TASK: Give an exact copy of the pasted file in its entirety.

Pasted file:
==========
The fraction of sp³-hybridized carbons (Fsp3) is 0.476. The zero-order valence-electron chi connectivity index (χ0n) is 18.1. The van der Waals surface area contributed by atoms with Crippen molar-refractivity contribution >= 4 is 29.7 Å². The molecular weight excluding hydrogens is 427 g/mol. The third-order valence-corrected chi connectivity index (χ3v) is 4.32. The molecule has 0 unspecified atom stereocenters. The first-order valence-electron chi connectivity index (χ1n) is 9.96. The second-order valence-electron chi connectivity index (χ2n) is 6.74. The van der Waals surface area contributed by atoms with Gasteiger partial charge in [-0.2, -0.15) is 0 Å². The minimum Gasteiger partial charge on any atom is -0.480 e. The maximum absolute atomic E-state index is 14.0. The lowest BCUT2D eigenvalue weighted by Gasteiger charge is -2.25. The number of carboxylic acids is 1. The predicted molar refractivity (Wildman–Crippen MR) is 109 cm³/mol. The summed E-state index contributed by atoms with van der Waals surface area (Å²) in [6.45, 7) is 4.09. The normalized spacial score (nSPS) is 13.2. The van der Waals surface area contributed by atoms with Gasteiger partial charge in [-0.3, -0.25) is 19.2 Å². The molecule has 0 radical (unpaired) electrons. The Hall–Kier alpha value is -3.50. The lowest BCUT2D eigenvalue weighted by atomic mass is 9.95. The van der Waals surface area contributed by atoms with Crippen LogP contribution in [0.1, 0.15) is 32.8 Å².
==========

The fraction of sp³-hybridized carbons (Fsp3) is 0.476. The zero-order valence-electron chi connectivity index (χ0n) is 18.1. The van der Waals surface area contributed by atoms with Crippen molar-refractivity contribution >= 4 is 29.7 Å². The molecular weight excluding hydrogens is 427 g/mol. The third-order valence-corrected chi connectivity index (χ3v) is 4.32. The molecule has 0 unspecified atom stereocenters. The first-order valence-electron chi connectivity index (χ1n) is 9.96. The second-order valence-electron chi connectivity index (χ2n) is 6.74. The van der Waals surface area contributed by atoms with Gasteiger partial charge in [-0.2, -0.15) is 0 Å². The minimum Gasteiger partial charge on any atom is -0.480 e. The maximum absolute atomic E-state index is 14.0. The lowest BCUT2D eigenvalue weighted by Gasteiger charge is -2.25. The number of carboxylic acids is 1. The predicted molar refractivity (Wildman–Crippen MR) is 109 cm³/mol. The summed E-state index contributed by atoms with van der Waals surface area (Å²) in [6.45, 7) is 4.09. The normalized spacial score (nSPS) is 13.2. The van der Waals surface area contributed by atoms with Gasteiger partial charge in [-0.3, -0.25) is 19.2 Å². The molecule has 0 radical (unpaired) electrons. The Hall–Kier alpha value is -3.50. The lowest BCUT2D eigenvalue weighted by atomic mass is 9.95. The van der Waals surface area contributed by atoms with Crippen LogP contribution in [0.1, 0.15) is 32.8 Å².